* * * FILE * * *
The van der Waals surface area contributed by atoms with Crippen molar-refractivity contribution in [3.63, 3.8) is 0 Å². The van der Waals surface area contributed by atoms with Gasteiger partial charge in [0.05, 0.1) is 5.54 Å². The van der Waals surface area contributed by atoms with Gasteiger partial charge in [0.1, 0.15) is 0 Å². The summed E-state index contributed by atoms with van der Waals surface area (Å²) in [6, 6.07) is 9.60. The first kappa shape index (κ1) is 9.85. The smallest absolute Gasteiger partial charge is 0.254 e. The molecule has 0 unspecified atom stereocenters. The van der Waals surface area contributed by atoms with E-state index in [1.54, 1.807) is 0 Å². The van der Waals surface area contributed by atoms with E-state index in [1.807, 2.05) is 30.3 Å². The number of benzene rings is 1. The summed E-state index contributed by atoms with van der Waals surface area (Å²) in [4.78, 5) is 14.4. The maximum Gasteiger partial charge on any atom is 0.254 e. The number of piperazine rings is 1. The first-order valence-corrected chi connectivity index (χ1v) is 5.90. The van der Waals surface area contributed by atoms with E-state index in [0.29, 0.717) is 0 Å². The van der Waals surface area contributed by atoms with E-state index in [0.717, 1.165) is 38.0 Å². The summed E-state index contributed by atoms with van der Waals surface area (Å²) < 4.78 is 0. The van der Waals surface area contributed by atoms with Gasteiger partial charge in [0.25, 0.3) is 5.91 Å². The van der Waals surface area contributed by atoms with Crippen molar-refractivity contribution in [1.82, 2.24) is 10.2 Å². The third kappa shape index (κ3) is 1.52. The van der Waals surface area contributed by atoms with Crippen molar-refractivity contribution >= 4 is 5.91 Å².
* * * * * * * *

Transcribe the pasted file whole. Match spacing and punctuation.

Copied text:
The van der Waals surface area contributed by atoms with Crippen molar-refractivity contribution in [3.63, 3.8) is 0 Å². The van der Waals surface area contributed by atoms with Gasteiger partial charge in [0.05, 0.1) is 5.54 Å². The van der Waals surface area contributed by atoms with Gasteiger partial charge in [0.1, 0.15) is 0 Å². The summed E-state index contributed by atoms with van der Waals surface area (Å²) in [6, 6.07) is 9.60. The first kappa shape index (κ1) is 9.85. The smallest absolute Gasteiger partial charge is 0.254 e. The molecule has 0 unspecified atom stereocenters. The van der Waals surface area contributed by atoms with E-state index in [1.54, 1.807) is 0 Å². The van der Waals surface area contributed by atoms with E-state index in [1.807, 2.05) is 30.3 Å². The number of benzene rings is 1. The summed E-state index contributed by atoms with van der Waals surface area (Å²) in [4.78, 5) is 14.4. The maximum Gasteiger partial charge on any atom is 0.254 e. The number of piperazine rings is 1. The first-order valence-corrected chi connectivity index (χ1v) is 5.90. The van der Waals surface area contributed by atoms with E-state index in [0.29, 0.717) is 0 Å². The van der Waals surface area contributed by atoms with E-state index in [0.717, 1.165) is 38.0 Å². The summed E-state index contributed by atoms with van der Waals surface area (Å²) < 4.78 is 0. The van der Waals surface area contributed by atoms with Gasteiger partial charge in [0.25, 0.3) is 5.91 Å². The van der Waals surface area contributed by atoms with Crippen molar-refractivity contribution in [1.82, 2.24) is 10.2 Å². The third kappa shape index (κ3) is 1.52. The van der Waals surface area contributed by atoms with Crippen molar-refractivity contribution >= 4 is 5.91 Å².